The Washington Football Team has seven defensive players on its practice squad. Four are defensive linemen who have never played for the team. The others are a linebacker and two defensive backs, all of whom saw significant playing time last season.
William Bradley-King (Edge): He was the only 2021 draft pick not to make the roster, but Bradley-King was fighting a numbers game. He may need an injury to prove what he can do at the NFL level, but the team clearly is interested in his development. There still is no sure thing behind Chase Young and Montez Sweat, so WBK will probably get his chance one day.
Bunmi Rotimi (Edge): Rotimi made some good plays in the pre-season. And he made some bad plays in the pre-season. Against New England, he sacked Mac Jones early, then got blown up on Rhamondre Stevenson long touchdown run late. Rotimi has talent, but he is currently buried on the depth chart. The fact that the Football Team kept him around shows how much they like him, but it’s a very steep climb.
Daniel Wise (Interior): I like Wise. He plays with good quickness on the inside, and enough strength to hold his own. As with the edge players, his biggest problem is that there are currently five players ahead of him on the active roster. Even if one or two of the vets leave, young players like Tim Settle and David Bada are going to get the first shot at filling in. I think Wise has a future in the NFL. But maybe not in DC.
Gabe Wright (Interior): Wright is more of a classic interior lineman. He is bigger and stronger than Wise, and not as quick or agile. Whereas Wise strikes me as a developmental player, Wright would seem to be under contract to provide depth. He is a sturdy veteran and if the interior of the line is hit by multiple injuries, he could step up in an emergency.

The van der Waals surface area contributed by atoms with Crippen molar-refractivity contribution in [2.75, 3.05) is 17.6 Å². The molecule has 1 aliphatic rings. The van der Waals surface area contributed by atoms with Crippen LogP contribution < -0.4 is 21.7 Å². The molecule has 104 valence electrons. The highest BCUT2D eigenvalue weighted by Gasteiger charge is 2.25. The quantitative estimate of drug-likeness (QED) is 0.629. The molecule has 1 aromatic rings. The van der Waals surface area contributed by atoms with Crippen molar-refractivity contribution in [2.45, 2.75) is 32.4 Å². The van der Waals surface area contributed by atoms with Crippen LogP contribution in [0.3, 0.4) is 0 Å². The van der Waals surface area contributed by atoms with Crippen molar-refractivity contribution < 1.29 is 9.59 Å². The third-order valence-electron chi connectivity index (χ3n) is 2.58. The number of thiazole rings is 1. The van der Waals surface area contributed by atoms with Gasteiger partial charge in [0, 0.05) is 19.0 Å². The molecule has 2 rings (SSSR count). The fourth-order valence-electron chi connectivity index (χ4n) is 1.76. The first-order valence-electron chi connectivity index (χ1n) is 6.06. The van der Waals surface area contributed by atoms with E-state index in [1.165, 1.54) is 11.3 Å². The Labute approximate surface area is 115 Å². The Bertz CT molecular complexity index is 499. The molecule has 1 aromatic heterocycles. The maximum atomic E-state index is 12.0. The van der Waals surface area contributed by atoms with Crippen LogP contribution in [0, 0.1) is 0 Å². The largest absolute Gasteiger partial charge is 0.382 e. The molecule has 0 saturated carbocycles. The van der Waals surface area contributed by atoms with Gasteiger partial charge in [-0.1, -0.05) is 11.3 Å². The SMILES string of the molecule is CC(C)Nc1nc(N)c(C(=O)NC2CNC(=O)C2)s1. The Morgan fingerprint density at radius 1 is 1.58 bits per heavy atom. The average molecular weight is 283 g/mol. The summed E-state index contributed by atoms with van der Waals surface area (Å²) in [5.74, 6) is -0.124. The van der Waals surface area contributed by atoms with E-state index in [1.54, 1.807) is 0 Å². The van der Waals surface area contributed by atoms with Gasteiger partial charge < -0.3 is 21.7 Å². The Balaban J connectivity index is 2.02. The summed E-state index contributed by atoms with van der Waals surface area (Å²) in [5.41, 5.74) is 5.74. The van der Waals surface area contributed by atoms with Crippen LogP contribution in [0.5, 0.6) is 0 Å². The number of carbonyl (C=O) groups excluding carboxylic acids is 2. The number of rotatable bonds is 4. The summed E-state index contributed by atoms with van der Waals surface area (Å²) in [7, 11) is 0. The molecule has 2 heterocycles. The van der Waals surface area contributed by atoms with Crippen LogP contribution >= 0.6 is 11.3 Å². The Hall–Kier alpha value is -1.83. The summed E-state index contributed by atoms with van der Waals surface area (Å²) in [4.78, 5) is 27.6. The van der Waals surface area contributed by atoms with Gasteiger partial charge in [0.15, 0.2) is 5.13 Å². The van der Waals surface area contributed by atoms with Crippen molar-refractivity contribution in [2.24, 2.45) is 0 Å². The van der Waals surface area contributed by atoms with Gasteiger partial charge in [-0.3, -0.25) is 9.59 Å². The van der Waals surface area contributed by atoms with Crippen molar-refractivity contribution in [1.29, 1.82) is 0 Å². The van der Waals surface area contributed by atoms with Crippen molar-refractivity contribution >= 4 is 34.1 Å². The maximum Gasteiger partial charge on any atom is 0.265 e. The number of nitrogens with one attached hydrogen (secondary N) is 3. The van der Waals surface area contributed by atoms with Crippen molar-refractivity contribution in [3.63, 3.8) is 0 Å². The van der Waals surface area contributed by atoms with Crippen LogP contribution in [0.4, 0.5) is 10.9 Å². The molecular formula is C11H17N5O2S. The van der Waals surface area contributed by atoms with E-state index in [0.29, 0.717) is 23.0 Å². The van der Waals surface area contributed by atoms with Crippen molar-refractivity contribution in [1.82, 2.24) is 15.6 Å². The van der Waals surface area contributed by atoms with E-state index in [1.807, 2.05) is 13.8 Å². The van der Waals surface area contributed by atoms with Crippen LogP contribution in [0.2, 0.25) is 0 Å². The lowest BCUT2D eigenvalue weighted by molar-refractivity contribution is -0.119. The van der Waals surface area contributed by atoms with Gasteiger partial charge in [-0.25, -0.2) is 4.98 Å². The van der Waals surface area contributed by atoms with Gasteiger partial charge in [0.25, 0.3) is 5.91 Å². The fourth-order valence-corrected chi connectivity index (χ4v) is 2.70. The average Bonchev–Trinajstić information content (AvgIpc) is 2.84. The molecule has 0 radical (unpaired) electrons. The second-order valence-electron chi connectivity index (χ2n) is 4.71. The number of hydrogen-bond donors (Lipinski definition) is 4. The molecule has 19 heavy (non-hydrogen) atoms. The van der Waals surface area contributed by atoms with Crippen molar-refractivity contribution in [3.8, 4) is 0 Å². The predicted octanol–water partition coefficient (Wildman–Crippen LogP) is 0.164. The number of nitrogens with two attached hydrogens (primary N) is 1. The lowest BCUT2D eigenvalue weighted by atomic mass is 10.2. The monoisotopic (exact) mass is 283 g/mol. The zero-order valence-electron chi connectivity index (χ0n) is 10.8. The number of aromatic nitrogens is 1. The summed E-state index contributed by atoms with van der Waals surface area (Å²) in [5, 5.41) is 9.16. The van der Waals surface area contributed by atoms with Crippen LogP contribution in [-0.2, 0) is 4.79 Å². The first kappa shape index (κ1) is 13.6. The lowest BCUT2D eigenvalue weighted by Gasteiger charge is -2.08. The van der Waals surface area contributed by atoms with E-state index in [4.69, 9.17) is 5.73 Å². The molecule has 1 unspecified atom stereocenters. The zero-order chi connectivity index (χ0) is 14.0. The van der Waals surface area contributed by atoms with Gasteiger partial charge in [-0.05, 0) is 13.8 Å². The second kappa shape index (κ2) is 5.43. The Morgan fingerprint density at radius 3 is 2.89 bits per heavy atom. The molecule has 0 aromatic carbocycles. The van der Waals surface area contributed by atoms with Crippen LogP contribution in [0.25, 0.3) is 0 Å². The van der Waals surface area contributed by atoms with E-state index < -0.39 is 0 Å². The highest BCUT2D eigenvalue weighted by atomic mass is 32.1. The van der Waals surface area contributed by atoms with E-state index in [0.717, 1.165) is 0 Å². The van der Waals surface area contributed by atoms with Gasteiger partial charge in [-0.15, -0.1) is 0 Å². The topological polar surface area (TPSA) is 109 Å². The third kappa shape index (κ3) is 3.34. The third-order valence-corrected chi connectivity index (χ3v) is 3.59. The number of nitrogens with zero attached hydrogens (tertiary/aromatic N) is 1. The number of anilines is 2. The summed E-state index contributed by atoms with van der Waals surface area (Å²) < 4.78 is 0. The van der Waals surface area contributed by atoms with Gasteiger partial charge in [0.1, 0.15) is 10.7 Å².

Jordan Kunaszyk (linebacker): Kunaszyk is a quality special teams player who could probably play defense if necessary. The Washington Football Team has already elevated two linebackers who were not on the original 53-man roster – David Mayo and Jared Norris. Norris is very similar to Kunaszyk.
Both are former Carolina Panthers who excel on teams. Norris appears to be a more reliable linebacker which may be why he is on the WFT roster and Kunaszyk isn’t. Kunaszyk played last year and would appear to be the first man up if a linebacker goes down, or is simply ineffective. But early formations suggest that the Washington Football Team is more apt to play five-man fronts and six-man secondaries, which reduces the need for linebackers.
Danny Johnson (Cornerback): I’ve always thought of Johnson as a serviceable backup corner, but his real value in recent years has been as a kick returner and special teams gunner. With DeAndre Carter now here – and with Jaret Patterson able to back him up – Johnson’s value is greatly diminished. He is a good veteran presence, but I don’t expect to see him up unless there are multiple injuries to the defensive backfield and special teams.
Jeremy Reaves (Defensive Back): On the other hand, I fully expect to see Reaves playing for the Washington Football Team before the season is over. I’m still not really sure why Troy Apke beat Reaves out for the final DB spot. Apke is faster. But Reaves has produced at safety, and has been acceptable at corner when called upon.
Apke may offer slightly more upside on kick coverage, but the gap is small. In one of the Pro Football Focus quirks that comes up every season, Jeremy Reaves graded out as the fourth-best safety in the entire NFL last year. No one who watches a lot of football would agree with that rating, but it does suggest that this is a quality guy who has stepped up every time he has been asked to. I expect him to be on the field in some key moments for the team this season.
That’s it as of now. It is a constantly evolving group of players. Injuries, both in Washington and across the league, will impact who stays and who goes, and who gets called up to Show. At least for now, these 16 men are keeping their dreams alive, and that’s not a bad place to be.